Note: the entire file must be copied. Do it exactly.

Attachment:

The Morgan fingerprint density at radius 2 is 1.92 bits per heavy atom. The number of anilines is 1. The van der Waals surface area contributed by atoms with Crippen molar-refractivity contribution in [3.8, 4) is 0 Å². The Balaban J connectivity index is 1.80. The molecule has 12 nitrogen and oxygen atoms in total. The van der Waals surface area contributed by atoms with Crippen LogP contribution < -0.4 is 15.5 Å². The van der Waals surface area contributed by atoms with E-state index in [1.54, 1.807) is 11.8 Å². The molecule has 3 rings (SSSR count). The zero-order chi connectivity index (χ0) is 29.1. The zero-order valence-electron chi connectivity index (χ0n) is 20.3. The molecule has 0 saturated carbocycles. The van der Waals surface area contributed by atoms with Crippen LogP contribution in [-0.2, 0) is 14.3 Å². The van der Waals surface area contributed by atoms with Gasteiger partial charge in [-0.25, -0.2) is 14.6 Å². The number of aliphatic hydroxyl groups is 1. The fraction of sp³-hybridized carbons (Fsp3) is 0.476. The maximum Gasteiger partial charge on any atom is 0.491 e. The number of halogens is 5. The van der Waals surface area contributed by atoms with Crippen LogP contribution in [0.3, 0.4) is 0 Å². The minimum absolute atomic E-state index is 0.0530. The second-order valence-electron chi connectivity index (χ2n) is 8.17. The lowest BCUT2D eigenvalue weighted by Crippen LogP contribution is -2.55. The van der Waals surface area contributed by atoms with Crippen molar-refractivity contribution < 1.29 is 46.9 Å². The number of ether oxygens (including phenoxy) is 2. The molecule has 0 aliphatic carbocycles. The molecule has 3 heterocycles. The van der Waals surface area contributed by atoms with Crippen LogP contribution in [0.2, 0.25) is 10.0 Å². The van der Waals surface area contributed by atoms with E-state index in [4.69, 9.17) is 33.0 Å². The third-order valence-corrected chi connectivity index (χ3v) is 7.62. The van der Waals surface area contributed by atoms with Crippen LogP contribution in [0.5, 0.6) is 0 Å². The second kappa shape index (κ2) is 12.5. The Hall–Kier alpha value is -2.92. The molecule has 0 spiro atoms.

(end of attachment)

The Morgan fingerprint density at radius 2 is 1.92 bits per heavy atom. The number of anilines is 1. The van der Waals surface area contributed by atoms with Crippen molar-refractivity contribution in [3.8, 4) is 0 Å². The Balaban J connectivity index is 1.80. The molecule has 12 nitrogen and oxygen atoms in total. The van der Waals surface area contributed by atoms with Crippen LogP contribution < -0.4 is 15.5 Å². The van der Waals surface area contributed by atoms with E-state index in [1.54, 1.807) is 11.8 Å². The molecule has 3 rings (SSSR count). The zero-order chi connectivity index (χ0) is 29.1. The zero-order valence-electron chi connectivity index (χ0n) is 20.3. The molecule has 0 saturated carbocycles. The van der Waals surface area contributed by atoms with Crippen LogP contribution in [-0.2, 0) is 14.3 Å². The van der Waals surface area contributed by atoms with Gasteiger partial charge in [-0.25, -0.2) is 14.6 Å². The number of aliphatic hydroxyl groups is 1. The fraction of sp³-hybridized carbons (Fsp3) is 0.476. The maximum Gasteiger partial charge on any atom is 0.491 e. The number of halogens is 5. The van der Waals surface area contributed by atoms with Crippen LogP contribution in [0.3, 0.4) is 0 Å². The minimum absolute atomic E-state index is 0.0530. The second-order valence-electron chi connectivity index (χ2n) is 8.17. The lowest BCUT2D eigenvalue weighted by Crippen LogP contribution is -2.55. The van der Waals surface area contributed by atoms with Crippen molar-refractivity contribution < 1.29 is 46.9 Å². The number of ether oxygens (including phenoxy) is 2. The molecule has 0 aliphatic carbocycles. The molecule has 3 heterocycles. The van der Waals surface area contributed by atoms with Crippen LogP contribution in [0.2, 0.25) is 10.0 Å². The van der Waals surface area contributed by atoms with E-state index in [4.69, 9.17) is 33.0 Å². The third-order valence-corrected chi connectivity index (χ3v) is 7.62. The van der Waals surface area contributed by atoms with Crippen LogP contribution in [0.5, 0.6) is 0 Å². The second kappa shape index (κ2) is 12.5. The Hall–Kier alpha value is -2.92. The molecule has 0 spiro atoms.